As head of BMW’s cultural engagement, Thomas Girst is deeply passionate about arts and ideas. He involves the company in some really interesting projects which not only help these artists and institutions – many of whom rely entirely on corporate sponsorship – but the partnerships also subtly boost BMW’s brand image externally and internally.
Of course, there’s always been a mutually seductive rapport between art and money – and BMW isn’t alone even among car companies to tap into the art world. Yet, not all sponsorships and patronages feel genuine. Some are so off the rail you do wonder who signed the cheque. Girst’s work, though, is different. His choices are relevant to the brand and are topical. They can also be daring – be it exploring the virtual real, the seducing powers of technology, or the plight of the refugee. The latest partnership looks at the climate crisis with Leelee Chan, the winner of the BMW Art Journey with Art Basel, examining how ancient materials and their future substitutes from the fields of nanotechnology and biotechnology inform our debate around ecological and cultural sustainability.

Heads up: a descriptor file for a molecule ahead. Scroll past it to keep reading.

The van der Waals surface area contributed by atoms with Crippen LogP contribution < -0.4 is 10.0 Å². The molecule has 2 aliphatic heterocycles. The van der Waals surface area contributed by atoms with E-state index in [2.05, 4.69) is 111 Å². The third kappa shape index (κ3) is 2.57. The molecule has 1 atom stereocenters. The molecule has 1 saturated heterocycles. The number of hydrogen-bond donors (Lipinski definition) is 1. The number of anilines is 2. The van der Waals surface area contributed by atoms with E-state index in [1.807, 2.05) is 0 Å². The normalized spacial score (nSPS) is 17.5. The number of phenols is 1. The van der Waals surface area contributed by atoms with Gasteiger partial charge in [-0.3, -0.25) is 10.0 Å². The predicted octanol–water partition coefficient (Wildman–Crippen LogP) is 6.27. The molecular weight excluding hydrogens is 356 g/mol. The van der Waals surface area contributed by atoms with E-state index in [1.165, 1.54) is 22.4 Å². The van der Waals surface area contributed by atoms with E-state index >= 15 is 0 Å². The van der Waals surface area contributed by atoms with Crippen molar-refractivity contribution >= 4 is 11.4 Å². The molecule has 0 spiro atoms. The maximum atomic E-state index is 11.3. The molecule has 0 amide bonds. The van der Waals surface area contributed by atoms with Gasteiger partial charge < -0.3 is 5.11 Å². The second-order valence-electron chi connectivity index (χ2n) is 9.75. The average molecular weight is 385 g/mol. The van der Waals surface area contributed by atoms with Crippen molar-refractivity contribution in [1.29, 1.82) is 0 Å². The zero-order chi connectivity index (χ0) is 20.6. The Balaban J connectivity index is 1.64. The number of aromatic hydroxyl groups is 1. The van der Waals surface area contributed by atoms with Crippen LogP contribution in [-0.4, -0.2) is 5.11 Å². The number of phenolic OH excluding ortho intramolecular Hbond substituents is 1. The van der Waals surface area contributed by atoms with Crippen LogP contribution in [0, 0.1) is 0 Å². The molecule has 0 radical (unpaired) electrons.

I spoke with Girst following the Art Journey announcement to see where he feels the art world is heading. And he spoke passionately about the vital need for corporations to sponsor and support the arts in the post-pandemic world. He also offered some valuable tips as to how businesses can best get involved with the creative world. Take a closer look here
BMW Group Culture support some interesting cultural programmes including the Art Journey initiative with Art Basel which encourages the chosen artist to let the experience of their journey organically mould the artwork. Last year US artist Jamal Cyrus travelled to Europe, Africa and Latin America, tracing the migration of slaves to assess their cultural impact along their journey. In the previous year, the British artist Abigail Reynolds took on lost libraries along the Silk Road. This year the Berlin-based Zac Langdon-Pole will follow the flight path of birds, travelling along the earth’s axis through Central Europe and the Pacific Islands as a way of understanding how cultures intersect with the science of celestial mapping – how this flows into larger existential inquiries about who we are, and our role in this world.